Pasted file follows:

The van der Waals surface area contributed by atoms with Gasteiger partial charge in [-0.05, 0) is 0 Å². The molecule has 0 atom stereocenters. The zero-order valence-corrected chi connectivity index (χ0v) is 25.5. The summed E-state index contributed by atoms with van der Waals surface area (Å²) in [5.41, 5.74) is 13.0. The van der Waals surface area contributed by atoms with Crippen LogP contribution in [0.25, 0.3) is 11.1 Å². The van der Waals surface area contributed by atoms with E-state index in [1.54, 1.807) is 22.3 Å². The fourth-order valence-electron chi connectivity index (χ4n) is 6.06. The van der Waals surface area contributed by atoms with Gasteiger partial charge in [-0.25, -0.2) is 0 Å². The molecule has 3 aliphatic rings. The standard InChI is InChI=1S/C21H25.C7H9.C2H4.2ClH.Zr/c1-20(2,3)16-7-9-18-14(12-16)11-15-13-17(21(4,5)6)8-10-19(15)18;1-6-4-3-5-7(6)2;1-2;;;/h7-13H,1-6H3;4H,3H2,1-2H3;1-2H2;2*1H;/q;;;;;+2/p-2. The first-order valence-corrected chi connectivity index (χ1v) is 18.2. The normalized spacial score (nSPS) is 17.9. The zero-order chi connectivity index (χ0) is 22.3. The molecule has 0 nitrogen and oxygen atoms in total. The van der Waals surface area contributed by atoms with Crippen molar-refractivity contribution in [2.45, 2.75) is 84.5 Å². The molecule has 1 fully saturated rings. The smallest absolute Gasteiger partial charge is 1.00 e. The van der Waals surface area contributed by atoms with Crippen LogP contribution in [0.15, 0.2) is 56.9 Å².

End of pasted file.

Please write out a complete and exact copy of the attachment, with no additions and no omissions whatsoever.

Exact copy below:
The van der Waals surface area contributed by atoms with Gasteiger partial charge in [-0.05, 0) is 0 Å². The molecule has 0 atom stereocenters. The zero-order valence-corrected chi connectivity index (χ0v) is 25.5. The summed E-state index contributed by atoms with van der Waals surface area (Å²) in [5.41, 5.74) is 13.0. The van der Waals surface area contributed by atoms with Crippen LogP contribution in [0.25, 0.3) is 11.1 Å². The van der Waals surface area contributed by atoms with E-state index in [1.54, 1.807) is 22.3 Å². The fourth-order valence-electron chi connectivity index (χ4n) is 6.06. The van der Waals surface area contributed by atoms with Gasteiger partial charge in [-0.25, -0.2) is 0 Å². The molecule has 3 aliphatic rings. The standard InChI is InChI=1S/C21H25.C7H9.C2H4.2ClH.Zr/c1-20(2,3)16-7-9-18-14(12-16)11-15-13-17(21(4,5)6)8-10-19(15)18;1-6-4-3-5-7(6)2;1-2;;;/h7-13H,1-6H3;4H,3H2,1-2H3;1-2H2;2*1H;/q;;;;;+2/p-2. The first-order valence-corrected chi connectivity index (χ1v) is 18.2. The normalized spacial score (nSPS) is 17.9. The zero-order chi connectivity index (χ0) is 22.3. The molecule has 0 nitrogen and oxygen atoms in total. The van der Waals surface area contributed by atoms with Crippen molar-refractivity contribution in [2.45, 2.75) is 84.5 Å². The molecule has 1 fully saturated rings. The smallest absolute Gasteiger partial charge is 1.00 e. The van der Waals surface area contributed by atoms with Crippen LogP contribution in [0.15, 0.2) is 56.9 Å².